Lee Underwood, Channel Manager UK&I at Snom, shares some common denominators that public sector procurement managers should be looking out for when identifying the type of communications solution their organisation requires.
Public sector organisations are continuing to increase their IT budgets, with spend almost doubling over the last five years to reach £17.3 billion in 2022, according to new research from Tussell.
With the pandemic accelerating the demand for technology that meets the needs of employees working both at home and in the office, this should come as no surprise. Senior procurement managers in this sector are also recognising the benefits of investing in better quality technology that can boost productivity and help deliver critical services for the public in an efficient way.
When it comes to finding the right communications solution, there is no ‘one size fits all’ for public sector organisations which offer a range of diverse services. For example, large local authorities can deliver up to 500 different types of services – each of which has its own team of people, culture, and unique priorities. It’s easy to see, therefore, why a government department is likely to look at phones in an entirely different way to a hospital, which requires more mobility from its solutions.
Having said that, there are some common denominators that public sector organisations should consider when identifying the type of solution they require. While these factors won’t be applicable for everyone, by asking five key questions, procurement managers can set their organisations up for success:
1) Can the technology support staff wherever they are working?
Flexible working policies are benefitting organisations and their employees in many ways –offering new ways to collaborate as well as increased satisfaction and productivity.
In order to get the most out of flexible working however, organisations must make sure they implement a range of equipment – including cordless IP phones, which employees can take home with them and remain connected to their organisation’s private telephone network.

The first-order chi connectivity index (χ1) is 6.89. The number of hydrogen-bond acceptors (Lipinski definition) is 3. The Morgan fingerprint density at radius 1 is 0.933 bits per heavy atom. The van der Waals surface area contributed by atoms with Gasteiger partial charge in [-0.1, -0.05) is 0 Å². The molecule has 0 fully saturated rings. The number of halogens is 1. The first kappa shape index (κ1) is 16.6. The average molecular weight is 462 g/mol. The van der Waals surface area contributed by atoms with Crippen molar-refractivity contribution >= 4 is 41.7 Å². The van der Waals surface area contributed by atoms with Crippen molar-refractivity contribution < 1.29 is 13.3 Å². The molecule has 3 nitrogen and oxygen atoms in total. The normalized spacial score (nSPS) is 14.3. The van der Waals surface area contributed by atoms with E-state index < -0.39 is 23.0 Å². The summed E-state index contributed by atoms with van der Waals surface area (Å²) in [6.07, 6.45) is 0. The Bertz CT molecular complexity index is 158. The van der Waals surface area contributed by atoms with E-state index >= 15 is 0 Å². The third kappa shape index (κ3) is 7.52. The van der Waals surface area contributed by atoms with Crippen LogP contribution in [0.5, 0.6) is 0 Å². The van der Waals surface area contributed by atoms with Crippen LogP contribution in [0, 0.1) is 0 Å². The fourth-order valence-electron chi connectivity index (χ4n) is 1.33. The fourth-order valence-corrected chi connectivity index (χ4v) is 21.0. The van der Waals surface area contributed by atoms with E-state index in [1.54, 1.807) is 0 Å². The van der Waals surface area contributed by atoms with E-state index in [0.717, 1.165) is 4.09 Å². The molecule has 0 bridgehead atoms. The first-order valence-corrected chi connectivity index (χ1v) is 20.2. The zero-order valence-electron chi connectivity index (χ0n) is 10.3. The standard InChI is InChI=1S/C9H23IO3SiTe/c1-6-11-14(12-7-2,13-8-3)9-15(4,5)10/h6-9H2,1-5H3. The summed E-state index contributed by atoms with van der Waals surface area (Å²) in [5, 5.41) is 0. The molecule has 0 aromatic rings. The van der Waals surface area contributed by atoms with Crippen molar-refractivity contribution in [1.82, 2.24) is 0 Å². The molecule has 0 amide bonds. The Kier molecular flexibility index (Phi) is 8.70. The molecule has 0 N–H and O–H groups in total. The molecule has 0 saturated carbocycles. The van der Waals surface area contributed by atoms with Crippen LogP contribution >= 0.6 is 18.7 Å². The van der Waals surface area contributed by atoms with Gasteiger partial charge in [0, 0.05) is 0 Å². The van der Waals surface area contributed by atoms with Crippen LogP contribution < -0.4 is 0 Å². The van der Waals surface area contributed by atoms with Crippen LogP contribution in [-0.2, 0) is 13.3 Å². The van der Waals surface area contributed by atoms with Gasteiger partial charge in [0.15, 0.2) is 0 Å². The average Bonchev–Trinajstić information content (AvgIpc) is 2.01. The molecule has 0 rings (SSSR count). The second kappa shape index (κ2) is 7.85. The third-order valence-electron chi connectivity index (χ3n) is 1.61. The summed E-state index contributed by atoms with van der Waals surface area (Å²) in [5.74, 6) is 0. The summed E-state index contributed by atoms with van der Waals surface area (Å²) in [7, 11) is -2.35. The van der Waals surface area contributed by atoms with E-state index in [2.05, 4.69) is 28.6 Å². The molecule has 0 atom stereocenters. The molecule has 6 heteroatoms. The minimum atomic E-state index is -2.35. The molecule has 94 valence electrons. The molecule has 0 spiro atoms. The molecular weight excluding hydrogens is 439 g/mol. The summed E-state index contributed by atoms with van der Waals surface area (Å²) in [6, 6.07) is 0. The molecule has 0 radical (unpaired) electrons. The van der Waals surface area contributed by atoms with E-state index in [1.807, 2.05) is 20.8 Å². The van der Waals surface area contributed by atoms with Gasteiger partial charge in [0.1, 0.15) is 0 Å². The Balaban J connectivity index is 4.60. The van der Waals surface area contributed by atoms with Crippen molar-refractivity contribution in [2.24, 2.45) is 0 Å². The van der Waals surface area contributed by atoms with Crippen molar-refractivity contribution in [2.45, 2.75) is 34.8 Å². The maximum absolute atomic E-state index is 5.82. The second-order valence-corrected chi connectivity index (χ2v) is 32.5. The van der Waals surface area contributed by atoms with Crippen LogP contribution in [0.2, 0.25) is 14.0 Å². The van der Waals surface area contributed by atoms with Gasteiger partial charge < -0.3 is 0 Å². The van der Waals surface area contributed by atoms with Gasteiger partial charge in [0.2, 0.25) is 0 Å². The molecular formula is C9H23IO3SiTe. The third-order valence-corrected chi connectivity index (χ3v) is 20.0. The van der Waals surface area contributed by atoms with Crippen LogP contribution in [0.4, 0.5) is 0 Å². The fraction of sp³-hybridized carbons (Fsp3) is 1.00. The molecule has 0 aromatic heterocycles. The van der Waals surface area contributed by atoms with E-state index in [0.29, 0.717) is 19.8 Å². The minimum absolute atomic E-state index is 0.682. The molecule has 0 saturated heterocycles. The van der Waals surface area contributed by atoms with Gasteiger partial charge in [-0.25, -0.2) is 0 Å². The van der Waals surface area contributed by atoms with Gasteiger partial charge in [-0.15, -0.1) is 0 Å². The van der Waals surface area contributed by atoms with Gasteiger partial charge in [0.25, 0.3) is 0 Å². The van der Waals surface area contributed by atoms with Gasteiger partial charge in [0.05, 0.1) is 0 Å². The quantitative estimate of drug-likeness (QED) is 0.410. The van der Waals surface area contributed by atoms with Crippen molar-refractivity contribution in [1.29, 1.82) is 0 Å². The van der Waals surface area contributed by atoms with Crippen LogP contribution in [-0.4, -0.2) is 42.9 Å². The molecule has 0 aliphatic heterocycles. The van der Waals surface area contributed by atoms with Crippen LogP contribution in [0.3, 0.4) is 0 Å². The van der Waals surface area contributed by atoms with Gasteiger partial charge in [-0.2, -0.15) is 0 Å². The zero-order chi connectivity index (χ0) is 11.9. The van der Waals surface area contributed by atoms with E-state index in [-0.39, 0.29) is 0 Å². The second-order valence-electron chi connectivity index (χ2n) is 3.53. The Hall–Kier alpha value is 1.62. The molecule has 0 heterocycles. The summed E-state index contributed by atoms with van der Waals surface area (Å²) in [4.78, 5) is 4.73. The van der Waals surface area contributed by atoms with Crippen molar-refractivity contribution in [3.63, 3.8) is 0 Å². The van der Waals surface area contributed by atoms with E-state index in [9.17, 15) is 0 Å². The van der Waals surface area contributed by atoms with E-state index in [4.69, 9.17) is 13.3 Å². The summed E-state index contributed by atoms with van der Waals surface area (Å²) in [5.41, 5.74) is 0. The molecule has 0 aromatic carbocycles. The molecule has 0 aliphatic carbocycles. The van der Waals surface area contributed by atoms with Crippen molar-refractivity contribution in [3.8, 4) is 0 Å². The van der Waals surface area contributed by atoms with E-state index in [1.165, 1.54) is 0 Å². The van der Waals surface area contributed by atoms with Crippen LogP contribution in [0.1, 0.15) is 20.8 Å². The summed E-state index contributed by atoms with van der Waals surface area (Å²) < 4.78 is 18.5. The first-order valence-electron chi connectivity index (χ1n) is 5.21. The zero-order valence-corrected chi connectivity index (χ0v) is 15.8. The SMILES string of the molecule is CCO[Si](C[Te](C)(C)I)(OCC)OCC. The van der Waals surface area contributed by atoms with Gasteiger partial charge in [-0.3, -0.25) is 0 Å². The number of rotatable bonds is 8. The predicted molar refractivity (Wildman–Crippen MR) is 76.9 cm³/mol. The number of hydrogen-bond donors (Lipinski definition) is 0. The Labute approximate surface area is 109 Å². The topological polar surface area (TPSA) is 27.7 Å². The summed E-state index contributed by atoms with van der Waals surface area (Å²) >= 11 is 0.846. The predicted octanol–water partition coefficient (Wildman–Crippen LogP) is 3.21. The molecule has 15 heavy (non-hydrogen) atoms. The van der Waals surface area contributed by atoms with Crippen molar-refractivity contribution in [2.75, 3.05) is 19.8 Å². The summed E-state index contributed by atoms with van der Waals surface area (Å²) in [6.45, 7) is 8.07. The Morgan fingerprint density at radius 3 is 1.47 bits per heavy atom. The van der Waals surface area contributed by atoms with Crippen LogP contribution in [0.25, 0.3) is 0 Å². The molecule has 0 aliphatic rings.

This has a knock-on effect for organisations as it helps them to save on operational costs (rent, power etc.). It also helps them to decrease their C02 emissions and better meet the terms set out in the UK’s Social Value Act, which obliges public sector bodies to consider how the businesses they spend money with deliver positive social and environmental returns.
2) How easy will it be to integrate?
The interoperability of technology is also an important factor. Public sector organisations often feature a highly diverse range of products and networks within their operations, meaning that – in most of the cases – any new technology needs to integrate with their existing IT infrastructure.
In addition to this, certain communications technologies can provide ‘smart features’, allowing employees to carry out separate tasks efficiently, without compromising on quality. When thinking about this in relation to care homes, for example, desk phones could sync up with existing alarm systems in the premises – so it’s crucial that these organisations invest in the technology that can deliver these capabilities.
3) Will it be adaptable in different work environments?
Another common denominator amongst public sector organisations is the need for mobility and durability in its technology. In fast-paced environments like hospitals, for example, communication technology must be as strong on the move as it is stationary, to ensure reliable end-to-end communication. Furthermore, equipment within these environments must be able to sustain any knocks and drops that may come its way.
4) Is the technology cost-effective?
Of course, any public sector organisation will also need to consider how cost-effective it is to install new technology. They’ll be looking for solutions that offer great quality and features for a lower purchase price – particularly as they may be installing several hundred devices in one go.
5) Will it keep our data safe?
Security remains a key issue for many organisations, with cybercrime only increasing. However, for the public sector this is of vital importance, with sensitive public information often being stored and shared internally. Any communications device that is implemented needs to have some minimum protocols and standards in place – such as encryption and regular patching via firmware updates – to ensure this data remains secure.
Through ensuring that any new solutions brought into an organisation meet these common denominators, procurement managers in the public sector can set the organisation and its employees up for the future whilst simultaneously getting the most out of modern technology.
Find out more about Snom’s solutions: www.snom.com